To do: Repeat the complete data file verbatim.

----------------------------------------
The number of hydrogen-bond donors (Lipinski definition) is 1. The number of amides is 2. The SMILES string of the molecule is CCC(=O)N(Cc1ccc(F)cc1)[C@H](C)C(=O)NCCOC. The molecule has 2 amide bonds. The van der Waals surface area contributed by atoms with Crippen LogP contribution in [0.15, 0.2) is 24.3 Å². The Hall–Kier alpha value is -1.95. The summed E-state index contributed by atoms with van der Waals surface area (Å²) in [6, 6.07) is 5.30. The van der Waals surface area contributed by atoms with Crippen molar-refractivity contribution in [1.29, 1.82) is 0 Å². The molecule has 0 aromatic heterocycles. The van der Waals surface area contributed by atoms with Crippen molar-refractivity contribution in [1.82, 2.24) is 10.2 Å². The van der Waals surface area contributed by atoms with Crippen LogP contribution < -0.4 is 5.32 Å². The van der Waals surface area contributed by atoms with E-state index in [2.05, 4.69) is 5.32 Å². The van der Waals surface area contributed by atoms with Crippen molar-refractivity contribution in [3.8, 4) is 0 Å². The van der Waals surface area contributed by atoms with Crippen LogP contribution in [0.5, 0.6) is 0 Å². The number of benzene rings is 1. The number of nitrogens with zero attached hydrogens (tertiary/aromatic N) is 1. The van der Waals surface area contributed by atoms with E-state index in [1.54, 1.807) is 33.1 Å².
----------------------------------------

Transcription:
The number of hydrogen-bond donors (Lipinski definition) is 1. The number of amides is 2. The SMILES string of the molecule is CCC(=O)N(Cc1ccc(F)cc1)[C@H](C)C(=O)NCCOC. The molecule has 2 amide bonds. The van der Waals surface area contributed by atoms with Crippen LogP contribution in [0.15, 0.2) is 24.3 Å². The Hall–Kier alpha value is -1.95. The summed E-state index contributed by atoms with van der Waals surface area (Å²) in [6, 6.07) is 5.30. The van der Waals surface area contributed by atoms with Crippen molar-refractivity contribution in [1.29, 1.82) is 0 Å². The molecule has 0 aromatic heterocycles. The van der Waals surface area contributed by atoms with Crippen molar-refractivity contribution in [1.82, 2.24) is 10.2 Å². The van der Waals surface area contributed by atoms with Crippen LogP contribution < -0.4 is 5.32 Å². The van der Waals surface area contributed by atoms with E-state index in [2.05, 4.69) is 5.32 Å². The van der Waals surface area contributed by atoms with Crippen molar-refractivity contribution in [3.8, 4) is 0 Å². The van der Waals surface area contributed by atoms with Crippen LogP contribution in [0.5, 0.6) is 0 Å². The number of benzene rings is 1. The number of nitrogens with zero attached hydrogens (tertiary/aromatic N) is 1. The van der Waals surface area contributed by atoms with E-state index in [1.54, 1.807) is 33.1 Å².